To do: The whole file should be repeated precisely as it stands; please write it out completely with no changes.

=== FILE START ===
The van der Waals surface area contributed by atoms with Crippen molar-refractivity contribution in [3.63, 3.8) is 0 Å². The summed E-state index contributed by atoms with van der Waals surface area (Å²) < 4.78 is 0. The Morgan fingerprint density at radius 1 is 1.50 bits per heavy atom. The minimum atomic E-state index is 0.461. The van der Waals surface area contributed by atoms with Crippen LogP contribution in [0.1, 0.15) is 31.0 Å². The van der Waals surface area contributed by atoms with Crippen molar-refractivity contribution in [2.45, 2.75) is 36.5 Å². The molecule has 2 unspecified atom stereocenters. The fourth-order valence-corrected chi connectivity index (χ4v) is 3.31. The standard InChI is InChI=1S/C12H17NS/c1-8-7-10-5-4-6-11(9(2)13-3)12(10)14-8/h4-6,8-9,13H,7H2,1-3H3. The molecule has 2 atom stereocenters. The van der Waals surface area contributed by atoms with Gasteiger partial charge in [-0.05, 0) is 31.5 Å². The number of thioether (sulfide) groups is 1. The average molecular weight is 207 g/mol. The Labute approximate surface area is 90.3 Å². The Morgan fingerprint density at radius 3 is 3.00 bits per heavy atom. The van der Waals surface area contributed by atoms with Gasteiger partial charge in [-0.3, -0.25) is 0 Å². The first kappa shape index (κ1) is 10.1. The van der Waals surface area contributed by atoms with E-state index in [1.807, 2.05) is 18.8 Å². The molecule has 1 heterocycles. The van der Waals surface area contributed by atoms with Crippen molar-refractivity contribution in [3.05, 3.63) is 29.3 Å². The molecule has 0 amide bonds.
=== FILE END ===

The van der Waals surface area contributed by atoms with Crippen molar-refractivity contribution in [3.63, 3.8) is 0 Å². The summed E-state index contributed by atoms with van der Waals surface area (Å²) < 4.78 is 0. The Morgan fingerprint density at radius 1 is 1.50 bits per heavy atom. The minimum atomic E-state index is 0.461. The van der Waals surface area contributed by atoms with Crippen LogP contribution in [0.1, 0.15) is 31.0 Å². The van der Waals surface area contributed by atoms with Crippen molar-refractivity contribution in [2.45, 2.75) is 36.5 Å². The molecule has 2 unspecified atom stereocenters. The fourth-order valence-corrected chi connectivity index (χ4v) is 3.31. The standard InChI is InChI=1S/C12H17NS/c1-8-7-10-5-4-6-11(9(2)13-3)12(10)14-8/h4-6,8-9,13H,7H2,1-3H3. The molecule has 2 atom stereocenters. The van der Waals surface area contributed by atoms with Gasteiger partial charge in [-0.05, 0) is 31.5 Å². The number of thioether (sulfide) groups is 1. The average molecular weight is 207 g/mol. The Labute approximate surface area is 90.3 Å². The Morgan fingerprint density at radius 3 is 3.00 bits per heavy atom. The van der Waals surface area contributed by atoms with Gasteiger partial charge in [-0.3, -0.25) is 0 Å². The first kappa shape index (κ1) is 10.1. The van der Waals surface area contributed by atoms with E-state index in [1.807, 2.05) is 18.8 Å². The molecule has 1 heterocycles. The van der Waals surface area contributed by atoms with Crippen molar-refractivity contribution in [3.05, 3.63) is 29.3 Å². The molecule has 0 amide bonds.